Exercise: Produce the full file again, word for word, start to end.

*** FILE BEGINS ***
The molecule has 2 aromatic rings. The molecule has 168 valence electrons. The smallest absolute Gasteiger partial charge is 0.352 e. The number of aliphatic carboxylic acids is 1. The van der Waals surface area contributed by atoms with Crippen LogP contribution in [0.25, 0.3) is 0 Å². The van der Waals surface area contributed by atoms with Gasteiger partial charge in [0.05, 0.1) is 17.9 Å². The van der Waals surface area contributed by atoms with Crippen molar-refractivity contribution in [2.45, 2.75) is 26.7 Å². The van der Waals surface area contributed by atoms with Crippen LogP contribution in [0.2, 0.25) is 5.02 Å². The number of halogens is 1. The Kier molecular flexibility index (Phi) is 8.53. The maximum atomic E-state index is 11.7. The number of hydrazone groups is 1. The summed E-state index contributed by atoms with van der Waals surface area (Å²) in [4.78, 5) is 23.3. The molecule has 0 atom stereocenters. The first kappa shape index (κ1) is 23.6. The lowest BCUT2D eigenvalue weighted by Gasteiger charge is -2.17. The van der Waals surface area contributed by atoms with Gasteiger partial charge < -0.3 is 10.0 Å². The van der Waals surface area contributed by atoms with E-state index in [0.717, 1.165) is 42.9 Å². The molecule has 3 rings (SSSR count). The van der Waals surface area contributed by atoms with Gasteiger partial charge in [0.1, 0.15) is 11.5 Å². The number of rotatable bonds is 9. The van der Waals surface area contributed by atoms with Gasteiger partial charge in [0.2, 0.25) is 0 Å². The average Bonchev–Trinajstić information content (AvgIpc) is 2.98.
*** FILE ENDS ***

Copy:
The molecule has 2 aromatic rings. The molecule has 168 valence electrons. The smallest absolute Gasteiger partial charge is 0.352 e. The number of aliphatic carboxylic acids is 1. The van der Waals surface area contributed by atoms with Crippen LogP contribution in [0.25, 0.3) is 0 Å². The van der Waals surface area contributed by atoms with Gasteiger partial charge in [0.05, 0.1) is 17.9 Å². The van der Waals surface area contributed by atoms with Crippen molar-refractivity contribution in [2.45, 2.75) is 26.7 Å². The van der Waals surface area contributed by atoms with Crippen LogP contribution in [0.2, 0.25) is 5.02 Å². The number of halogens is 1. The Kier molecular flexibility index (Phi) is 8.53. The maximum atomic E-state index is 11.7. The number of hydrazone groups is 1. The summed E-state index contributed by atoms with van der Waals surface area (Å²) in [4.78, 5) is 23.3. The molecule has 0 atom stereocenters. The first kappa shape index (κ1) is 23.6. The lowest BCUT2D eigenvalue weighted by Gasteiger charge is -2.17. The van der Waals surface area contributed by atoms with Gasteiger partial charge < -0.3 is 10.0 Å². The van der Waals surface area contributed by atoms with E-state index in [0.717, 1.165) is 42.9 Å². The molecule has 3 rings (SSSR count). The van der Waals surface area contributed by atoms with Gasteiger partial charge in [0.1, 0.15) is 11.5 Å². The number of rotatable bonds is 9. The van der Waals surface area contributed by atoms with Gasteiger partial charge in [0.2, 0.25) is 0 Å². The average Bonchev–Trinajstić information content (AvgIpc) is 2.98.